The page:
Paper Title
The Relationship Between Mothers’ Educational, Employment, Socioeconomic Levels And Children’s Growth: A Cross-Sectional Study In Riyadh, Saudi Arabia

Abstract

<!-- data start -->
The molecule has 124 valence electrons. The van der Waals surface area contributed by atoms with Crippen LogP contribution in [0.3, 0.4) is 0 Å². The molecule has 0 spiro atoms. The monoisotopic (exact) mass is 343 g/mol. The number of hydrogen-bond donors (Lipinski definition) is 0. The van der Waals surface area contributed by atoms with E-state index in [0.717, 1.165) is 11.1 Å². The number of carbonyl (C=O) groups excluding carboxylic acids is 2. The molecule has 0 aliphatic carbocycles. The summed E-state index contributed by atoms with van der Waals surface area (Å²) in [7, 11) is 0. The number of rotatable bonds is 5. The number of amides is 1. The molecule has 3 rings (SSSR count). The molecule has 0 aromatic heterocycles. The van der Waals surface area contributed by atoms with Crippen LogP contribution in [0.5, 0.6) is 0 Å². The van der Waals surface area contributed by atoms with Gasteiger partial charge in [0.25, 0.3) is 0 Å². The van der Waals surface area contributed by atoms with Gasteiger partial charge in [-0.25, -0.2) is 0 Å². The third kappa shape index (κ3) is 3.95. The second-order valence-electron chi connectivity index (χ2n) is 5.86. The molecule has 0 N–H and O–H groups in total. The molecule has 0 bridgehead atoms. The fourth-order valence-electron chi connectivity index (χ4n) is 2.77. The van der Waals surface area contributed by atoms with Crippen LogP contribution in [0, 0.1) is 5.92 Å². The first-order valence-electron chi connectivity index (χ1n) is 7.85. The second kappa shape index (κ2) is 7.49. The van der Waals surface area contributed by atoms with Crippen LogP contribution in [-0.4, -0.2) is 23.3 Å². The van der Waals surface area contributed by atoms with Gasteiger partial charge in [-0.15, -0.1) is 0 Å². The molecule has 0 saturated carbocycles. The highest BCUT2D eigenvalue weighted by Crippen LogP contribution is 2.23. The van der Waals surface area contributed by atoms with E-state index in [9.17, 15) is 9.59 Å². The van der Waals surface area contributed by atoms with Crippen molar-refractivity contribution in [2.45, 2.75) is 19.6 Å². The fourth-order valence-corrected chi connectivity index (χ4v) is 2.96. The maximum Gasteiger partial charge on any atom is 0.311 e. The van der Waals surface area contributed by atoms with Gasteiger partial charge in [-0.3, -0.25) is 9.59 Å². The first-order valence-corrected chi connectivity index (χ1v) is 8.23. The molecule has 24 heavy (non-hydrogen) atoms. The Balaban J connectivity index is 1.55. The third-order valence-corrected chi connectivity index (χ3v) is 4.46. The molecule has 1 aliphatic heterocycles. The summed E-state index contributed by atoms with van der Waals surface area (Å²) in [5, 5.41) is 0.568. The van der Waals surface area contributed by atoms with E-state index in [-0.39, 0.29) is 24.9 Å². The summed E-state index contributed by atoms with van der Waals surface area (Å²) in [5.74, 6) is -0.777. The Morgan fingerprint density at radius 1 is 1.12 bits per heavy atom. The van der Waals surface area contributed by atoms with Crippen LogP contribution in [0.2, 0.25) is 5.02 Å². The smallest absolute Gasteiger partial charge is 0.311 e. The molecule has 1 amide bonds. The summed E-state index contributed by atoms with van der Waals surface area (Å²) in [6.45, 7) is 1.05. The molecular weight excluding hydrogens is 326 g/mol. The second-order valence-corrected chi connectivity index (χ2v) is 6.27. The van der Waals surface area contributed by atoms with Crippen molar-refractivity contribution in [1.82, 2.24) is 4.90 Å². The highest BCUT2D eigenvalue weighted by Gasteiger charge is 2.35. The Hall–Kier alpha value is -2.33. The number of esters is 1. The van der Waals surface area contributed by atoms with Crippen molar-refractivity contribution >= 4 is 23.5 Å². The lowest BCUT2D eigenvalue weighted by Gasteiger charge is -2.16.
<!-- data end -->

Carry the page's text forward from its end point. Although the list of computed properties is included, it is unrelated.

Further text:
Background- Children’s normal growth is an indication of well-being and is influenced by multiple factors, which can be genetic or environmental. The environmental factors greatly affect the growth early in life more than genetics do. One of these common factors is the primary caregiver for the children. So, mothers play an affecting role on their children’s growth. Therefore, studying the mothers’ different statuses and their relationships to their children’s growth is essential. Aim: To explore the effect of mothers’ educational, employment, socioeconomic levels and chronic diseases on their children’s growth in Riyadh, Saudi Arabia. Methods: A cross-sectional study was conducted in 2015 at eight primary, secondary & tertiary hospitals in Riyadh. It targeted children between one month and seven years old visiting vaccination clinics. Convenience sampling was applied. Data were collected by interviewing mothers to collect their educational, employment and socioeconomic statuses and by measuring and plotting their children’s height and weight on CDC growth charts. Data were analyzed by SPSS version 22 where P-value of <0.05 was shown as significant. Results: A total of 744 children were screened (392 males, 352 females). The proportion of children having weight and height under the 25th percentile were 40% and 29%, respectively. It was found that the proportion of children having heights under the 25th percentile was significantly higher as mothers’ education decreased (p=0.02). Mothers who worked in the private sector had significantly less proportion of children having weight (p=0.02) and height (p=0.05) under the 25th percentile than public-working and unemployed mothers. Furthermore, mothers who lived in apartments had significantly less proportion of children having height under the 25th percentile than those who lived in houses (p=0.04). Moreover, mothers who lived in rented residences had significantly less proportion of children having weight under the 25th than those who lived in owned ones (p=0.02). Conclusion:Underweight and short-stature among children is associated with less educated and unemployed mothers and with mothers who lived in houses due to less maternal surveillance. These findings indicate the necessity for introducing the importance of mothers’ social statuses effect on children’s growth during parents counseling.